Keynote speaker Julianne Boyd, left, artistic director and co-founder of Barrington Stage Company, and emcee and 'Connecting Point' host Carrie Saldo at Women in Business luncheon.
PITTSFIELD, Mass. — The key to Julianne Boyd's success with the award-winning Barrington Stage Company sounds simple: Get people in the doors.
It's how she got people in the doors that's made the theater company not only a magnet for up-and-coming playwrights and seasoned actors but an integral part of the Berkshire community.
"The idea of bringing in the youth, with the parents, is a really strong idea that's really stayed with us all 18 years," said stage company's artistic director and co-founder. "It's really important to get families together and make it a family event."
Her efforts in developing youth programs and a year-round theater presence with Barrington Stage Company, now entering its 19th year, were recognized on Wednesday at the annual Berkshire Chamber of Commerce Women in Business Luncheon at the Berkshire Hills Country Club.
The chamber's director of programs and events, Christine Hoyt, joked the chamber staff — mostly women — had "taken over" the event from chamber President Michael Supranowicz but he'd be back next week for the chamber's annual meeting.
Gwen Davis, vice president of commercial lending at TD Bank, the luncheon's gold sponsor, spoke to her bank's commitment to diversity and noted "half our TD store managers, half our Berkshires commercial lending team and more than half our wealth management team consists of women and women are found in every level at TD."
Emcee Carrie Saldo, a print, radio and television journalist now with WGBY's "Connecting Point," said she was struck by tidbit about Dr. Ruth Westheimer when doing a story about Barrington Stage's very successful production of "Dr. Ruth, All the Way," starring Debra Jo Rupp.
The diminutive sex therapist was a collector of turtle objects, and had them scattered about her apartment.
"Here was this amazing woman who spent her career sticking her neck out," she said in introducing Boyd to a who's who of community, arts and business leaders around the county.
"Julie consistently sticks her neck out for the arts and for this community, and makes it a vibrant and beautiful place to live."
Boyd said she did seem to do that — putting it down to growing up in a tight-knit family in Easton, Pa., with three older brothers. "If you wanted to be heard you needed to talk and stick your neck out," she laughed.
She married her college sweetheart and moved to New York City before finding her way to the Berkshires in the early 1990s.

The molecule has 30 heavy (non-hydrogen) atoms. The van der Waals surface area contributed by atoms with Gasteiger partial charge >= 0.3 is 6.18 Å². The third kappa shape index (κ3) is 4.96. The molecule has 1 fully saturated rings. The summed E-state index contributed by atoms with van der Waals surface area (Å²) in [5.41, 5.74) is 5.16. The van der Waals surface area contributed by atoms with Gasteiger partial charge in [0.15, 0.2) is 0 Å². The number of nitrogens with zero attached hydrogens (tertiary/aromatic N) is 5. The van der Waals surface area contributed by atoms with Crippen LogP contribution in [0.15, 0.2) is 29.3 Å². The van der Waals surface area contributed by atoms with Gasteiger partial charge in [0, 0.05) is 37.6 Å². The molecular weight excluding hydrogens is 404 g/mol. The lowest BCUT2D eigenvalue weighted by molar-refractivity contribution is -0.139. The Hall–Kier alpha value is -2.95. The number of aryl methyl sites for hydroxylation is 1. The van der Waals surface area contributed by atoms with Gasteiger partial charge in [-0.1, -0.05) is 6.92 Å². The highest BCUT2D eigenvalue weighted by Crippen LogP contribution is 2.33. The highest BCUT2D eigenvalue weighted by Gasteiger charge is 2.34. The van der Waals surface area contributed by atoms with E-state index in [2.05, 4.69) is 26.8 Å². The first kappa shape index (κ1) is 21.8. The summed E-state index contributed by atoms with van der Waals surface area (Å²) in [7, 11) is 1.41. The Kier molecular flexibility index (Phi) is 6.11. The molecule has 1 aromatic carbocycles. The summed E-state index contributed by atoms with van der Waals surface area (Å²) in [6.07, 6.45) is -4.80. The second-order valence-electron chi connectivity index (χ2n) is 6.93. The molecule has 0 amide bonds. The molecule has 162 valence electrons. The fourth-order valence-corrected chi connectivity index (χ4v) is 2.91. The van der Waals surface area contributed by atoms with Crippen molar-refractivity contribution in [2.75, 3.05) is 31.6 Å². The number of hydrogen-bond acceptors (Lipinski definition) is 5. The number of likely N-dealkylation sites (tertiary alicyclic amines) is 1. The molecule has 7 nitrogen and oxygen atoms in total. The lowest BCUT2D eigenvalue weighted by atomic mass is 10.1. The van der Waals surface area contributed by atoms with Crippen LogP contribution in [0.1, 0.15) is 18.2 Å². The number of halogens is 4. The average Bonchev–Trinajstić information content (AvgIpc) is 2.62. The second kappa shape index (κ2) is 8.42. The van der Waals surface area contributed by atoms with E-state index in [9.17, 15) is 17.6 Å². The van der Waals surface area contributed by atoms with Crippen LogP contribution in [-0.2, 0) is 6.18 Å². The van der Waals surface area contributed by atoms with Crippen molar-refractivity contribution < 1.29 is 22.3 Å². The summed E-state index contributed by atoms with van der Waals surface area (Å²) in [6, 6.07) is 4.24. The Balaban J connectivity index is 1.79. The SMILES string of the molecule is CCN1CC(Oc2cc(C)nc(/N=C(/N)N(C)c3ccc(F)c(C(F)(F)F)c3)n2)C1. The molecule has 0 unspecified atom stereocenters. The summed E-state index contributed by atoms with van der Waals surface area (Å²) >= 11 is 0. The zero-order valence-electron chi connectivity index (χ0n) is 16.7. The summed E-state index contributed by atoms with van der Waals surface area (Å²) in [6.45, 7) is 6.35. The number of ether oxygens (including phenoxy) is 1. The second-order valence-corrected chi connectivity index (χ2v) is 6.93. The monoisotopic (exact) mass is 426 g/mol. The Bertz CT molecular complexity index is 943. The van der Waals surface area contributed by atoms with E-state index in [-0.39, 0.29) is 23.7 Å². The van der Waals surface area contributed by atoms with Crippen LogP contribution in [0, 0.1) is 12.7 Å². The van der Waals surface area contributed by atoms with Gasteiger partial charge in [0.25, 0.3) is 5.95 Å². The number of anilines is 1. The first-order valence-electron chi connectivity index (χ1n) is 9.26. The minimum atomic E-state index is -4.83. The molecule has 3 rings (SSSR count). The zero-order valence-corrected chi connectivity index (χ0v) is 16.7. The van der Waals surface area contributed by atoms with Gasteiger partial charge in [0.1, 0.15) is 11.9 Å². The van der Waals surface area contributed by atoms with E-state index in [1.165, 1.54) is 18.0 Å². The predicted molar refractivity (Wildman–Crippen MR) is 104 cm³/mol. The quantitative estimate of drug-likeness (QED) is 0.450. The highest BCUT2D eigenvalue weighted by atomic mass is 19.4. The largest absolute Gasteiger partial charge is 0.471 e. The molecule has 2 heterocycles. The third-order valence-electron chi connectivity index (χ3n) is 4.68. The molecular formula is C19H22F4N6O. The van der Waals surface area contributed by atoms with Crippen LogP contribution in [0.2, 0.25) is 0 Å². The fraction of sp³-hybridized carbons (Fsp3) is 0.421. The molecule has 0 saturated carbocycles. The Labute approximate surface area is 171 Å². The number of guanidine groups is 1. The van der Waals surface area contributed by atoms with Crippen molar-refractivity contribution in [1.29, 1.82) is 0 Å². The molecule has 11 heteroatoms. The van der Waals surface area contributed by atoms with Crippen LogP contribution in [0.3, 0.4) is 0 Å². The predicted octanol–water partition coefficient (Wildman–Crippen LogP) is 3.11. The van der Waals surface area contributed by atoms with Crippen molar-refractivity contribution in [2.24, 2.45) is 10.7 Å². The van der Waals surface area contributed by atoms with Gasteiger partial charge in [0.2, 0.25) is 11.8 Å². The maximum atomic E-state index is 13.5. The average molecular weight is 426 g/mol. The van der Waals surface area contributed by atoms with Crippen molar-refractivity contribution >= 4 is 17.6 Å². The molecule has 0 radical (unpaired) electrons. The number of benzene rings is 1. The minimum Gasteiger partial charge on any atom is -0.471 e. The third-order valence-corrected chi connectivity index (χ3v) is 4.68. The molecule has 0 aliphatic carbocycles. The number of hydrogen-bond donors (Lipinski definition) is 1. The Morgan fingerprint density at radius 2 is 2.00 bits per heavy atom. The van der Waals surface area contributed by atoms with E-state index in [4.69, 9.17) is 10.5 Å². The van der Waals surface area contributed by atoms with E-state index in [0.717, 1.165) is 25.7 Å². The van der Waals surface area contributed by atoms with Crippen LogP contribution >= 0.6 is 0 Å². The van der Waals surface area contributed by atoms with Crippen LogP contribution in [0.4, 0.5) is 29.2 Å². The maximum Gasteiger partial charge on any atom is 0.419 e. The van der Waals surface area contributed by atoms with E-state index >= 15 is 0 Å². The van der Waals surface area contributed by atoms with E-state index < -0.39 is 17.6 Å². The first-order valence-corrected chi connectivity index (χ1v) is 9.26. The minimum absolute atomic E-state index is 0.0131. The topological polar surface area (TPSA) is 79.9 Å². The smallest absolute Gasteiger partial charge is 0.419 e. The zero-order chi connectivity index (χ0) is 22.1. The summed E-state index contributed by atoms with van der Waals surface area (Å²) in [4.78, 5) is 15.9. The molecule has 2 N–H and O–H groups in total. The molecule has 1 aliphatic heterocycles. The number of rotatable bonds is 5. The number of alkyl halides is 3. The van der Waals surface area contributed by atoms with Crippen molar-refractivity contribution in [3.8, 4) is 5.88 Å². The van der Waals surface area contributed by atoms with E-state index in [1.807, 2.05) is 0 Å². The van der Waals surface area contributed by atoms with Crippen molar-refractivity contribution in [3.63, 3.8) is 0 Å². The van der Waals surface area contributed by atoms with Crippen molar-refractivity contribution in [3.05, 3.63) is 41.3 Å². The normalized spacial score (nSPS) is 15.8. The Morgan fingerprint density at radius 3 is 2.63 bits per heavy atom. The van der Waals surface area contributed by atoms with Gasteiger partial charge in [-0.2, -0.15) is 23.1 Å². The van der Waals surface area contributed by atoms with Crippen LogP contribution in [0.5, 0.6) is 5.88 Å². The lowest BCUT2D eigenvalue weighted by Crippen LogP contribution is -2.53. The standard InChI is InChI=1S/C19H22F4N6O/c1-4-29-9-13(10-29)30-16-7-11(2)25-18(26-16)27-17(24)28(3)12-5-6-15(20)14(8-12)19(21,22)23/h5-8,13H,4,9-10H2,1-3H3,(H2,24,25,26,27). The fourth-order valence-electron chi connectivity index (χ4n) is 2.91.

Barrington Stage was established in 1995 by Boyd and Susan Sperber after Boyd's two-year stint as artistic director at Berkshire Theatre Festival. Their goal was to create a sustainable year-round theater company with deep roots in the community.
"We wanted to have a relationship with the residents of Berkshire County," explained Boyd. Their understanding was that "if we're really going to make an impact on the community, especially the youth, we need to be around for longer than that amount of time."
The stage company looked high and low for a production venue — not finding one in Great Barrington despite the presumptive name. Instead, they found themselves at Mount Everett Regional School in Sheffield with the full support of then Superintendent Thomas Consolati, whom Boyd called a mentor in helping understand students.
Gwen Davis of TD Bank was applauded when she spoke of the number of women in the financial services group.
Consolati saw the company as a way for the school to turn its 500-seat theater into a true community center — and give students an opportunity beyond academics. In addition to youth programs, children were admitted free and those 14 through college at half-price to production. (The Mount Everett auditorium is now the Consolati Performing Arts Center.)
But with more than a third of its audience deriving from the "Pittsfield corridor" of Lee, Lenox, Pittsfield, Lanesborough, Dalton, the company in 2005 purchased and perservered through the yearlong renovations of its current home on Union Street in Pittsfield. It more recently purchased the Veterans of Foreign Wars post as its "Second Stage."
"We knew the community was behind us," said Boyd, noting the City Council had authorized $500,000 toward the project from the GE Economic Development Fund. "It's really important when you move somewhere to know there are poeple who want you there. We always felt that way about Pittsfield."
The company has continued its educational efforts with the 11-year-old Playwright Mentoring Program, Youth Theatre and KidsAct theater camp. Coming up is an ambitious project to create a Berkshires version of the poetic "For Colored Girls Who Have Considered Suicide When the Rainbow Is Enuf" using professional actors, local playwrights and the stories of local girls. "We have to empower the youth," said Boyd.
She also reminded the crowd that the company may be an arts nonprofit but it employs a work force of 13 to 14 full time that burgeons during the main theater season of May through October, bringing in actors and others who spend money in and around the city. With more than 50,000 patrons a year, it's also an important part of the tourist industry.
"We're really a business ...," Boyd said. "It costs us money to work and we bring in money and because of what we do, we hope the kind of product we create, people will spend money in Pittsfield as well."
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